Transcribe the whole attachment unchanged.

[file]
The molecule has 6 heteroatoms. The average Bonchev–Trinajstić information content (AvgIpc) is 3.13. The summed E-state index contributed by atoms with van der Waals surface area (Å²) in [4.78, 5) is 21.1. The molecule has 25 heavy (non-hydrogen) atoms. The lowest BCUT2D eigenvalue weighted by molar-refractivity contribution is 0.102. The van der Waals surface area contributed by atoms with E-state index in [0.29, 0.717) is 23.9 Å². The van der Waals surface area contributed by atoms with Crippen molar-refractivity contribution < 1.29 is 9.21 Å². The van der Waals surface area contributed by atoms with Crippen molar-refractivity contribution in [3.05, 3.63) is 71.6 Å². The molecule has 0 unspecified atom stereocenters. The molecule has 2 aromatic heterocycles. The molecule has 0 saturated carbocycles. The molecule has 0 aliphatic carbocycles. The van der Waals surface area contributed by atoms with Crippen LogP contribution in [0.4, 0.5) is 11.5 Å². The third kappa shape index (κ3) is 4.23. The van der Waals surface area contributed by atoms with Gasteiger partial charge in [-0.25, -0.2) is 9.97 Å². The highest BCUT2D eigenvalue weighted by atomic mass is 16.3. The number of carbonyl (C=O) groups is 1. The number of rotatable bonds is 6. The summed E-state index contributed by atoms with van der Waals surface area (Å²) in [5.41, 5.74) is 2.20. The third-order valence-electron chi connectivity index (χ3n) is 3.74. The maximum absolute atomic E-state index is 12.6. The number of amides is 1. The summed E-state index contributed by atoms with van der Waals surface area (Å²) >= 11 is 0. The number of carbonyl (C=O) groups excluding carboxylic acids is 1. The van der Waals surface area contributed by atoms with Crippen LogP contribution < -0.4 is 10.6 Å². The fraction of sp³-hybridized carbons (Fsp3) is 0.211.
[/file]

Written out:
The molecule has 6 heteroatoms. The average Bonchev–Trinajstić information content (AvgIpc) is 3.13. The summed E-state index contributed by atoms with van der Waals surface area (Å²) in [4.78, 5) is 21.1. The molecule has 25 heavy (non-hydrogen) atoms. The lowest BCUT2D eigenvalue weighted by molar-refractivity contribution is 0.102. The van der Waals surface area contributed by atoms with E-state index in [0.29, 0.717) is 23.9 Å². The van der Waals surface area contributed by atoms with Crippen molar-refractivity contribution < 1.29 is 9.21 Å². The van der Waals surface area contributed by atoms with Crippen molar-refractivity contribution in [3.05, 3.63) is 71.6 Å². The molecule has 0 unspecified atom stereocenters. The molecule has 2 aromatic heterocycles. The molecule has 0 saturated carbocycles. The molecule has 0 aliphatic carbocycles. The van der Waals surface area contributed by atoms with Crippen LogP contribution in [0.4, 0.5) is 11.5 Å². The third kappa shape index (κ3) is 4.23. The van der Waals surface area contributed by atoms with Gasteiger partial charge in [-0.25, -0.2) is 9.97 Å². The highest BCUT2D eigenvalue weighted by atomic mass is 16.3. The number of carbonyl (C=O) groups is 1. The number of rotatable bonds is 6. The summed E-state index contributed by atoms with van der Waals surface area (Å²) in [5.41, 5.74) is 2.20. The third-order valence-electron chi connectivity index (χ3n) is 3.74. The maximum absolute atomic E-state index is 12.6. The number of amides is 1. The summed E-state index contributed by atoms with van der Waals surface area (Å²) >= 11 is 0. The number of carbonyl (C=O) groups excluding carboxylic acids is 1. The van der Waals surface area contributed by atoms with Crippen LogP contribution < -0.4 is 10.6 Å². The fraction of sp³-hybridized carbons (Fsp3) is 0.211.